Another amendment of the Old Age Security Act in 1966 established the income-tested Guaranteed Income Supplement. Although the first Canada Pension Plan pensions would commence on January 1, 1967, full pensions would not be available until 1976. The Guaranteed Income Supplement was meant to be in place only long enough to help the people who reached 65 before the full Canada Pension Plan pensions became available and who would have little or nothing other than Old Age Security, and perhaps a reduced Canada Pension Plan pension, to live on. However, the supplement was later made a permanent feature of the program. Under its provisions, income outside Old Age Security benefits was measured and the maximum supplement payable was reduced 50 cents per dollar.
Guaranteed Income Supplement payments would start in 1967 with a maximum set at 40 per cent of the indexed Old Age Security benefits. Unlike benefits under the earlier Old Age Assistance program, Guaranteed Income Supplement payments could be made to persons absent from Canada, but only if they were gone for six months or less. By the end of March 1967, Guaranteed Income Supplement payments were being paid to over 500,000 people.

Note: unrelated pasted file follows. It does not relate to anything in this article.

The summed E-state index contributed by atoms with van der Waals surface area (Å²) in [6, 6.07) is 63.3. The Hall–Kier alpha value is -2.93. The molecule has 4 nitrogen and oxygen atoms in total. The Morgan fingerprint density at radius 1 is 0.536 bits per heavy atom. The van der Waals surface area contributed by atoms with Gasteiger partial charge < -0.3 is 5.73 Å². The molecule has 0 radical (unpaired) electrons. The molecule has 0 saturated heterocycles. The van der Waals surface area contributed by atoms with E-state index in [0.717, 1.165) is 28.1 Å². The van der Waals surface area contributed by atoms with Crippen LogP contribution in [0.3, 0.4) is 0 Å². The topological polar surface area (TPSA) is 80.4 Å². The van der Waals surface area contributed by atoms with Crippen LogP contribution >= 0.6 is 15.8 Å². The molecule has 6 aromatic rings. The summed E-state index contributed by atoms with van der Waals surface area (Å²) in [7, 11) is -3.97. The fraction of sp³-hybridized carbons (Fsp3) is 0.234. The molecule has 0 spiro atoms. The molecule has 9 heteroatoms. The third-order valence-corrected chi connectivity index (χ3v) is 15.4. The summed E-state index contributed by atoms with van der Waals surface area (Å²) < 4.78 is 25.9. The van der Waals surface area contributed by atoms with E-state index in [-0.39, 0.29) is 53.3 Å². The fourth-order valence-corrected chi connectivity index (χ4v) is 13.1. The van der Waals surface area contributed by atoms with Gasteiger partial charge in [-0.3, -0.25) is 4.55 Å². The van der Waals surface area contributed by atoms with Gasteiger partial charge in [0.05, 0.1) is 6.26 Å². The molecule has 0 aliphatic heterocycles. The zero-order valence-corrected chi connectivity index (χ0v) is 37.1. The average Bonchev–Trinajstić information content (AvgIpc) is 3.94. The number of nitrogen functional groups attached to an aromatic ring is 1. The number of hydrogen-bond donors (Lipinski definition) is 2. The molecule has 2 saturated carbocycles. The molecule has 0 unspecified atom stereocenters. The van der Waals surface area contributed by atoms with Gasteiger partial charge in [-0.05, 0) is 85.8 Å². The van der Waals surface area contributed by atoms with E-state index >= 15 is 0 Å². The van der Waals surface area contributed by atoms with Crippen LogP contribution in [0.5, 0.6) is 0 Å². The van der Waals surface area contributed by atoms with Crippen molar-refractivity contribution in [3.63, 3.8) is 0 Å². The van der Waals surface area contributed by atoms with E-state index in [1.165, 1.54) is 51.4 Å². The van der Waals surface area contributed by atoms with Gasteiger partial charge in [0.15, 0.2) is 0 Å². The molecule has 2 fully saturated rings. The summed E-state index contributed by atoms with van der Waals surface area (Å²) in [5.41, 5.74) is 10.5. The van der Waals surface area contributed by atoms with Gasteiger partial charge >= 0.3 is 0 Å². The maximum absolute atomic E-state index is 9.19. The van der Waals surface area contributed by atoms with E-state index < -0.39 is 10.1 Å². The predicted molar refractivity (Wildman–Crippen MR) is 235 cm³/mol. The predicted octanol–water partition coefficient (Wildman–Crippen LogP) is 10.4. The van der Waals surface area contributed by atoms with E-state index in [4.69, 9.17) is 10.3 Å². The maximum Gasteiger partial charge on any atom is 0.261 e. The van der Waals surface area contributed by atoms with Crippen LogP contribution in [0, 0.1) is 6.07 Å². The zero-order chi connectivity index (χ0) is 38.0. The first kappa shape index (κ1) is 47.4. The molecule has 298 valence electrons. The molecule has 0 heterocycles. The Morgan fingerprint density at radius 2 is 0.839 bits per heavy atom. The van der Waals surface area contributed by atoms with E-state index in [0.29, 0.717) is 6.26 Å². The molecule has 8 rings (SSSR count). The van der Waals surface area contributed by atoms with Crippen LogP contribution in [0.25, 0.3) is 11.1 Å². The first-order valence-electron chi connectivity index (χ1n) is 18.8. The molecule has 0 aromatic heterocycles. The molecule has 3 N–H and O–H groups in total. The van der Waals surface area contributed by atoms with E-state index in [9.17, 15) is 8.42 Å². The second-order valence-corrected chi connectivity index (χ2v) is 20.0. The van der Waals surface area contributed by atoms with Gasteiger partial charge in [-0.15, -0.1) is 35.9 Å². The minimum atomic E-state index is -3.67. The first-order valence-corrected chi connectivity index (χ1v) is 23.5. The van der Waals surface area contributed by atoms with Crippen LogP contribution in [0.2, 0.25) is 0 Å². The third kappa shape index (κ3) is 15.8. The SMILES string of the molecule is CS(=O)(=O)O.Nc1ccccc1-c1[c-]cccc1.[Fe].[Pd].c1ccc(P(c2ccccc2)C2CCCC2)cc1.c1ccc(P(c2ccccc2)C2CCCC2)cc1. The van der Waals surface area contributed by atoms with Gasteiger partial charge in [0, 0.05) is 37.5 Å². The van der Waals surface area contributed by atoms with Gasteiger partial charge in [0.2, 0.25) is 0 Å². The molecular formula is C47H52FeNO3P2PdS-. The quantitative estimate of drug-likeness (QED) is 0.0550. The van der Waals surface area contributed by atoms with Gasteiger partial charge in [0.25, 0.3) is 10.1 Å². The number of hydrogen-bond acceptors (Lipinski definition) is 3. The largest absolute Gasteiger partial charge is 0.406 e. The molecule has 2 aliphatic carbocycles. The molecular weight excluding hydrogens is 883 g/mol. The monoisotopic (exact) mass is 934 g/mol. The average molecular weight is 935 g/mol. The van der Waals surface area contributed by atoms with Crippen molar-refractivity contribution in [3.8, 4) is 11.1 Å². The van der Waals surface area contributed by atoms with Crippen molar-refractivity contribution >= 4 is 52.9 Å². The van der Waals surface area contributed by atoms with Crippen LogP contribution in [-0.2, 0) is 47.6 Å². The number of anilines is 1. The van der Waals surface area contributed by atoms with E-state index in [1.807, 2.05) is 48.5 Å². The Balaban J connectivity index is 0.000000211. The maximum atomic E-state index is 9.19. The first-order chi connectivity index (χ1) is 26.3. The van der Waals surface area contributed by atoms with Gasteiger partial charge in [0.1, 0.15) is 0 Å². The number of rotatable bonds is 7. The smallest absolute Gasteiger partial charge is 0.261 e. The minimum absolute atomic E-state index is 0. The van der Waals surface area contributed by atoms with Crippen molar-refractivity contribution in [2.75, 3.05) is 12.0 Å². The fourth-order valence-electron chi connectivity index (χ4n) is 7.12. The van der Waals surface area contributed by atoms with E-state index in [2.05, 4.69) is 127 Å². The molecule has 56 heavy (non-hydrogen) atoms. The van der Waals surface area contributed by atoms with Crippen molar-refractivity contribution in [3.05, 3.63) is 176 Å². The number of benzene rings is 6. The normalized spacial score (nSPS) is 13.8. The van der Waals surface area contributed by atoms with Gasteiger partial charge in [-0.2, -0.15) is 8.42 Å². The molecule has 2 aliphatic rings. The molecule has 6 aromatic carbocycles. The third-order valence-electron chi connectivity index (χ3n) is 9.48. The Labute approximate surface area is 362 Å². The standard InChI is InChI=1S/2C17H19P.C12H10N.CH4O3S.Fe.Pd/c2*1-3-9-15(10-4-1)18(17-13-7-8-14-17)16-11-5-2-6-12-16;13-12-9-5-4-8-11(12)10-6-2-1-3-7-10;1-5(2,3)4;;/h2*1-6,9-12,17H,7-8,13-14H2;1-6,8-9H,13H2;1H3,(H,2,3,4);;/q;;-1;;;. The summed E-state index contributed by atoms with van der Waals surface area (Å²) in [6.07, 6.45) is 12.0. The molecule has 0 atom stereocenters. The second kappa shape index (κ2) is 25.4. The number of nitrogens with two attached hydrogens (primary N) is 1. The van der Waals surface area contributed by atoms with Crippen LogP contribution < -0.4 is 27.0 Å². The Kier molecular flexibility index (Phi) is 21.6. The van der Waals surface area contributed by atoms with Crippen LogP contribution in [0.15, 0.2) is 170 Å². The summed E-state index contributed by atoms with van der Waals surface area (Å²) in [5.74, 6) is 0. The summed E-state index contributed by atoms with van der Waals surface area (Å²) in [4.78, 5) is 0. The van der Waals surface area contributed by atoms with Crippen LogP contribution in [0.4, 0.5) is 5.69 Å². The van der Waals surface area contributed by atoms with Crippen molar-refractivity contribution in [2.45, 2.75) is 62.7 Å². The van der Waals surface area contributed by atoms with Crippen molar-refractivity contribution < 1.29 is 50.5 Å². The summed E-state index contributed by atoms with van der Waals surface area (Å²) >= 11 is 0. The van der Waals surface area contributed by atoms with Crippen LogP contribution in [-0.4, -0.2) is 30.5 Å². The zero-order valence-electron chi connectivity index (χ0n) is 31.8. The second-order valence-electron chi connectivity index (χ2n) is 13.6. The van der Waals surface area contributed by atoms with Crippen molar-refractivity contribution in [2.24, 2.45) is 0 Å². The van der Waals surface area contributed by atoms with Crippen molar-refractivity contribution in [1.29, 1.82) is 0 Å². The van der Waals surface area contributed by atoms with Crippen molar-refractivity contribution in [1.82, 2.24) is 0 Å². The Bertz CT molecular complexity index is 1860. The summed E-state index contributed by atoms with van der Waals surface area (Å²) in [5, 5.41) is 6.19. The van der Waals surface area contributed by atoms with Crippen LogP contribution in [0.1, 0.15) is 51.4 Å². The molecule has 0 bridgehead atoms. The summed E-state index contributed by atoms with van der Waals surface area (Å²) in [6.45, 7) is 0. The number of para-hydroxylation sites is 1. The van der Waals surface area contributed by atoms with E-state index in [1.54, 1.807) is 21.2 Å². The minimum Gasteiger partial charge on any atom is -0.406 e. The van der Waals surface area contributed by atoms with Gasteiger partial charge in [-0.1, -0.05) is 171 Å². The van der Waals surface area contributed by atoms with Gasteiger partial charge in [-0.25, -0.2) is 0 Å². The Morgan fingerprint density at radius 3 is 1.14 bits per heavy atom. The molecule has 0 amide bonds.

F.H. Leacy, ed.,Historical Statistics of Canada, 2nd Edition (Ottawa, 1983) Series C92-104
While Old Age Security and the Guaranteed Income Supplement were designed to provide a basic minimum amount to Canadian seniors, the new Canada and Quebec Pension Plans were contributory social insurance programs established to provide basic death, survivor and disability benefits as well as retirement coverage. The Canada Pension Plan was compulsory and earnings-related. It would cover the vast majority of workers between the ages of 18 and 70, and there were no residency requirements.